Three Billy Goats Gruff

Mention the words “courage” and “stories” in the same breath and someone will ask, “Are you going to tell the story of the Three Billy Goats Gruff?”

Yes. Yes I will.

This tale from Norway, by the way, is an excellent story to tell by acting it out. If you happen to have three kids you can direct them in a play. If you don’t know the story, don’t worry – the part you are to play will become quite clear!

On a fine summer day, three billy goats gruff looked up at the hillside across the stream and decided the grass looked very nice over there. So the youngest billy goat set out across the wooden bridge, trip-trap-trip. Beneath the bridge lived one of the ugly trolls who dwell in the mountains of Norway, and he pulled himself up onto the bridge by his hairy hands, his long warty nose all a-wobble. “Who’s that crossing my bridge? I’ll eat you up!”

The first billy goat pointed his little horns back the way he had come. “No, wait for the second billy goat. He’s bigger than I am. Let me pass.” And he scampered the rest of the way over the bridge and onto the green hillside.

The second billy goat now stepped onto the bridge, trip-trap-trip. “Who’s that crossing my bridge?” roared the troll. “I’ll eat you up!”

“No, no!” bleated the second billy goat. “Wait for my big brother, he’s much bigger than me!” And off he trotted to the green hillside.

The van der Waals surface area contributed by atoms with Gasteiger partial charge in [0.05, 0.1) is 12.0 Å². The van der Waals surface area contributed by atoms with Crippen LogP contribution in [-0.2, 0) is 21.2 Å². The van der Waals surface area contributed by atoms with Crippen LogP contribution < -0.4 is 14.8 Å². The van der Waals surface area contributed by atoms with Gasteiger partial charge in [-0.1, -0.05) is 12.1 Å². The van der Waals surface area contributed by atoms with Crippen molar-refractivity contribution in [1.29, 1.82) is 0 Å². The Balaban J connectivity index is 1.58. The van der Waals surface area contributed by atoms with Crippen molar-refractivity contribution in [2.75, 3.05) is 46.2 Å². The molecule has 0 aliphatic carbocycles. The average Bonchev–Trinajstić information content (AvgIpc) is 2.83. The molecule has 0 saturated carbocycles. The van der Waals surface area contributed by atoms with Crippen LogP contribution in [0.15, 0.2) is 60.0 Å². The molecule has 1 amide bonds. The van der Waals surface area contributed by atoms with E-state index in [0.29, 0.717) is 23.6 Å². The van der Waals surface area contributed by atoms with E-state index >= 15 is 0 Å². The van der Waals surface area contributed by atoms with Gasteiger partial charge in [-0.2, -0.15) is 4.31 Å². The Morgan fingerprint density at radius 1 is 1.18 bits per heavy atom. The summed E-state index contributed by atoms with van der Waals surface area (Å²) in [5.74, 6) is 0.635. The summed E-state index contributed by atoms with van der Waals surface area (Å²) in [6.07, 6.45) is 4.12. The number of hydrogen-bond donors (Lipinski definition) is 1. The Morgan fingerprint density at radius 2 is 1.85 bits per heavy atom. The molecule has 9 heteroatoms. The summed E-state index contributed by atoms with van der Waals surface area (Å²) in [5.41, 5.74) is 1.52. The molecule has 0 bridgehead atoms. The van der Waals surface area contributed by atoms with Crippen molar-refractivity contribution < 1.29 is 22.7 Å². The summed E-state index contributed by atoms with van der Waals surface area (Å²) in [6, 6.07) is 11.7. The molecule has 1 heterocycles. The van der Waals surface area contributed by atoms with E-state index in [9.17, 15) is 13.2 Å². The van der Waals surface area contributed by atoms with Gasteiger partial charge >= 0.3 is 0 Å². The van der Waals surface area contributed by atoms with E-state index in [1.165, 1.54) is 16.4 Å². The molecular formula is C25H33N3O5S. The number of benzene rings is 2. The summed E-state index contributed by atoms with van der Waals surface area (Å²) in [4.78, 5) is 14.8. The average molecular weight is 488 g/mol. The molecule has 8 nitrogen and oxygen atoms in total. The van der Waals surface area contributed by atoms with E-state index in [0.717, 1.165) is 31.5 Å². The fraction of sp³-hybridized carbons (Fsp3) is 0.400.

Now the third and biggest billy goat stepped onto the bridge. TRIP-TRAP-TRIP. “Who’s that crossing my bridge!” bellowed the troll. “I’ll gobble you up!”

“I AM CROSSING YOUR BRIDGE!” shouted the third billy goat, “AND YOU’RE NOT EATING ANYONE!” And lowering his head, he charged the troll. With his big curling horns he poked the troll’s eyes out and with his big sharp hooves he trampled the troll to bits and kicked him off the bridge. That was the end of that particular troll, swirling away in pieces down the mountain stream.

And then the third billy goat gruff went to join his brothers in the green grass meadow.

Notice that this story makes no apology for killing the troll. In stories, monsters are to be destroyed, be they dragons or trolls or giants or wolves – or man-eating sharks. Much like Beowulf or Jaws, this is a straightforward story of physical courage. It’s highly satisfying!

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